If it weren’t for blockbuster deals in the retail sector this summer, corporate Canada wouldn’t have much to talk about.
A new report shows merger and acquisition (M&A) activity for the first half of 2013 was at its slowest pace for a January-June period in eight years.
M&A activity fell 40 per cent in the first six months of the year to 245 deals valued at $31.7 billion, according to a report from The Mergermarket Group. (Coincidentally, Mergermarket, a division of the Financial Times Group, has itself been put up for sale its parent Pearson Group said on Friday)
Mergermarket said Canadian M&A activity dropped off in the second quarter. While some of that slowdown is the result of volatile markets that have created financing challenges, others believe it's due in part to new foreign takeover rules introduced by the Harper government late last year.
The government approved takeovers of Nexen Inc. and Progress Energy Resources Corp. by foreign state-owned enterprises (SOEs) but then vowed all future takeovers by SOEs in the oil patch would be approved only on an “exceptional basis.” That has created some confusion in the M&A world around what "exceptional" means, and what would happen in other industries.
There have also been calls for further clarification and discussion around the power of proposed Bill C-60 that looks at changes to the Investment Canada Act. Foreign takeovers in Canada have been a hot topic since the federal government blocked bids for Potash Corp. of Saskatchewan Inc. in 2010 and MacDonald Dettwiler and Associates Ltd. in 2008.
For the first six months of 2013, the Mergermarket report says values of outbound M&A have been higher than inbound, where the target company is Canada, for the last three quarters.
Canada’s M&A activity levels would have be worse if it weren’t for the Sobeys Inc.’s $5.8 billion purchase of Safeway's Canadian assets announced in the final weeks of June. That was the largest deal for the first half of the year, followed by H&R Real Estate Investment Trust’s $4.6-billion offer for Primaris REIT announced back in January.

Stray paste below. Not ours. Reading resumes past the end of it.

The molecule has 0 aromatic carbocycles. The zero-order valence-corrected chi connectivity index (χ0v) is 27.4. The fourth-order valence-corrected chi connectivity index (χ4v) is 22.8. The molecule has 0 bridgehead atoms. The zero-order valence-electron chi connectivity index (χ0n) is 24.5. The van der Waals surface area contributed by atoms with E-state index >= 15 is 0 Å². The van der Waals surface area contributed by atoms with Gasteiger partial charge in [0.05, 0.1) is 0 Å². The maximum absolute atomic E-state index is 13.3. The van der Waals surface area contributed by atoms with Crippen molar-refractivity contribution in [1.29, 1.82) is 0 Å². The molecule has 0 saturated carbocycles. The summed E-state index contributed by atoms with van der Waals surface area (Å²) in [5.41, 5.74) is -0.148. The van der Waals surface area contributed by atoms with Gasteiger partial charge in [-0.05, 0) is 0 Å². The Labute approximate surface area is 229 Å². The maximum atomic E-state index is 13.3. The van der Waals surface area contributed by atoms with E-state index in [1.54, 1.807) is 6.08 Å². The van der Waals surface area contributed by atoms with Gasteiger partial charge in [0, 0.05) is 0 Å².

Second quarter M&A picking up
The second half 2013 started off a bit more exciting, with Loblaw Co. Ltd. announcing in mid-July it would buy Shoppers Drug Mart Corp. in a $12.4-billion cash-and-stock deal. On Monday, iconic Canadian retailer Hudson's Bay Co. said it was buying high-end American brand Saks Inc. in a deal valued at $2.9 billion (US).
Analysts are expecting more retail deals, particularly within Canada, as companies come together to fight increased competition from giant U.S. retailers such as Wal-Mart and the recent entrance of Target into the country.
Little M&A activity is expected to come from the mining sector, as companies struggle with huge cutbacks and writedowns amid falling commodity prices as a result of decreased demand in emerging markets such as China.
There was only one mining deal in Mergermarket’s top 5 Canadian list for the first half of 2013. That was Russia’s state uranium firm ARMZ’s offer in January to take Canada’s Uranium One Inc. private by buying the other half of the company in a deal valued at $1.3 billion.
The other two deals in the top 5 included Imperial Oil acquisition in February of a 50-per-cent stake in Celtic Exploration Ltd. for $1.5 billion, and Travelers Co Inc.’s bid in June to buy Dominion of Canada General Insurance Co from E-L Financial Co Ltd for about $1.1 billion.